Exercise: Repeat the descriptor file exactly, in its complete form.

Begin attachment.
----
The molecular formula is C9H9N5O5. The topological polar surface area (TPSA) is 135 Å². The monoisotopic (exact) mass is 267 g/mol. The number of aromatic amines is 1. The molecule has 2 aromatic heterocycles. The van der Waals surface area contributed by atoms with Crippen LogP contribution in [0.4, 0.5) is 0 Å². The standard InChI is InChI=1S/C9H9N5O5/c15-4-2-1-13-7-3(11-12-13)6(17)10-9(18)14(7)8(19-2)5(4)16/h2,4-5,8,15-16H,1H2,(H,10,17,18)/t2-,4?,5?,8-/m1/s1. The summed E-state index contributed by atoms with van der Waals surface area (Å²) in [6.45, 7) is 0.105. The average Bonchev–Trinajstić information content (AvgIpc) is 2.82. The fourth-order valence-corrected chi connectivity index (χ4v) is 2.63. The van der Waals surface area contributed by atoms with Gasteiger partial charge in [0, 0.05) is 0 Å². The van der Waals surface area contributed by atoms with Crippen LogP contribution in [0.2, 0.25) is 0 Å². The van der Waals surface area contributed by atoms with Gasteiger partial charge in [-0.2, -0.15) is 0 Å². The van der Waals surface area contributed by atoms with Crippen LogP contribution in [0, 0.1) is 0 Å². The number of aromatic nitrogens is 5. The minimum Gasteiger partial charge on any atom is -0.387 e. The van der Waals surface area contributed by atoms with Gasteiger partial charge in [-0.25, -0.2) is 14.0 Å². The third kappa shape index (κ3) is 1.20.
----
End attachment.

The molecular formula is C9H9N5O5. The topological polar surface area (TPSA) is 135 Å². The monoisotopic (exact) mass is 267 g/mol. The number of aromatic amines is 1. The molecule has 2 aromatic heterocycles. The van der Waals surface area contributed by atoms with Crippen LogP contribution in [0.4, 0.5) is 0 Å². The standard InChI is InChI=1S/C9H9N5O5/c15-4-2-1-13-7-3(11-12-13)6(17)10-9(18)14(7)8(19-2)5(4)16/h2,4-5,8,15-16H,1H2,(H,10,17,18)/t2-,4?,5?,8-/m1/s1. The summed E-state index contributed by atoms with van der Waals surface area (Å²) in [6.45, 7) is 0.105. The average Bonchev–Trinajstić information content (AvgIpc) is 2.82. The fourth-order valence-corrected chi connectivity index (χ4v) is 2.63. The van der Waals surface area contributed by atoms with Gasteiger partial charge in [0, 0.05) is 0 Å². The van der Waals surface area contributed by atoms with Crippen LogP contribution in [0.2, 0.25) is 0 Å². The van der Waals surface area contributed by atoms with Gasteiger partial charge in [-0.2, -0.15) is 0 Å². The van der Waals surface area contributed by atoms with Crippen LogP contribution in [0, 0.1) is 0 Å². The number of aromatic nitrogens is 5. The minimum Gasteiger partial charge on any atom is -0.387 e. The van der Waals surface area contributed by atoms with Gasteiger partial charge in [-0.25, -0.2) is 14.0 Å². The third kappa shape index (κ3) is 1.20.